The biggest tunnelling projects around the world in 2021
By Lindsey Anderson13 July 2021
Lindsey Anderson reports on how new infrastructure projects are reshaping the world, following the widespread impact of the Covid-19 pandemic on the tunneling sector.
There’s no denying the global effect of the Covid-19 pandemic on the construction industry. Jobsites across the world stalled despite many projects deemed ‘essential’, and the market scrambled to figure out how to best protect its workforce.
What are the biggest challenges for the tunnellng sector?
The tunneling sector reports a mixed bag of issues and trends as the world reopens and work resumes. Factors include ageing infrastructures, climate change concerns, filling labor shortages, a general lack of funding, the need for equipment that can handle larger-diameter tunnel work, and Elon Musk. Many wonder if the South African-born entrepreneur’s Boring Company could yet become an industry disruptor.
The industry is also grappling with the long-term consequences from the Covid-19 crisis. Should increased working from home business models lessen public transit ridership and traffic in urban areas, therefore reducing demand for underground work? How does the industry address the need to reduce the number of people in close proximity to each other, especially when below the Earth’s surface?
Contractors have navigated job safety analyses to update procedures in relation to work and Covid-19. Masks are required by some companies, physical distancing is enforced and crews have also been staggered with limited exposure to each other.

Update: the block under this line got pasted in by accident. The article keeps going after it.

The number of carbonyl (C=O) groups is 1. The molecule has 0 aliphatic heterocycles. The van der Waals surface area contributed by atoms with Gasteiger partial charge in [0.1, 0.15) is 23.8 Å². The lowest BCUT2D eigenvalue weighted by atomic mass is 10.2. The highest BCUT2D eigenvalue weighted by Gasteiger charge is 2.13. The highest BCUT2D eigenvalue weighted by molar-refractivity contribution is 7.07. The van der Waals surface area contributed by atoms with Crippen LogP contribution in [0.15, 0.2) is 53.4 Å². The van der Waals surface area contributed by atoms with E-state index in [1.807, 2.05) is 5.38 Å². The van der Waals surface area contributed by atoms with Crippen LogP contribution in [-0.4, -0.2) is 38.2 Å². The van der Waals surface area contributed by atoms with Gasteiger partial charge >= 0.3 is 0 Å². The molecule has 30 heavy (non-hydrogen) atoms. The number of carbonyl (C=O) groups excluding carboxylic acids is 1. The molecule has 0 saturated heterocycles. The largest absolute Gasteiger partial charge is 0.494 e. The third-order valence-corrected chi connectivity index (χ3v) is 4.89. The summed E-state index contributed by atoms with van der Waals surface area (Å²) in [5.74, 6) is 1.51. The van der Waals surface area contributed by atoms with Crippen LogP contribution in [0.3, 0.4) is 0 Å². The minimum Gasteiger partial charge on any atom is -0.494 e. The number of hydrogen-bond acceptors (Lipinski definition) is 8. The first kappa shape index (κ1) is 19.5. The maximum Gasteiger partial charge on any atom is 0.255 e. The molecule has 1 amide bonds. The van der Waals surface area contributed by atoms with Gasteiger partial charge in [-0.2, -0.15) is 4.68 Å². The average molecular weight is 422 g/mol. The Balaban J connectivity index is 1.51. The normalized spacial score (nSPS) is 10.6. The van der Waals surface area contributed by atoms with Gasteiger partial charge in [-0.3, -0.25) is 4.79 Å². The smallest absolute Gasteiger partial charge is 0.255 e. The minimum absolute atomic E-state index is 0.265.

Some of the biggest news for tunneling and construction companies in the US was the recent unveiling of The American Jobs Plan from President Joe Biden. This US$2 trillion infrastructure scheme is aimed at creating jobs and rebuilding the country’s sagging infrastructure.
The Administration plans to spend US$621 billion on modernising US surface transportation networks, US$111bn for clean drinking water, US$100bn on broadband, US$25bn for airports plus US$17bn on inland waterways and ports.
While most of the largest US contractor associations agree the plan is an important step forward, many paused to reflect on key areas of concern.
The Associated Builders and Contractors (ABC) noted that while the plan allocates US$621bn for ‘transportation infrastructure,’ a large portion of the funding (US$174bn) is for investment in spurring the electric-vehicle market. An additional US$165bn is dedicated to repairing public transit vehicles and freight rail, leaving approximately only US$282bn for the nation’s roads and bridges – a fraction of what is needed to truly fix the nation’s transportation infrastructure.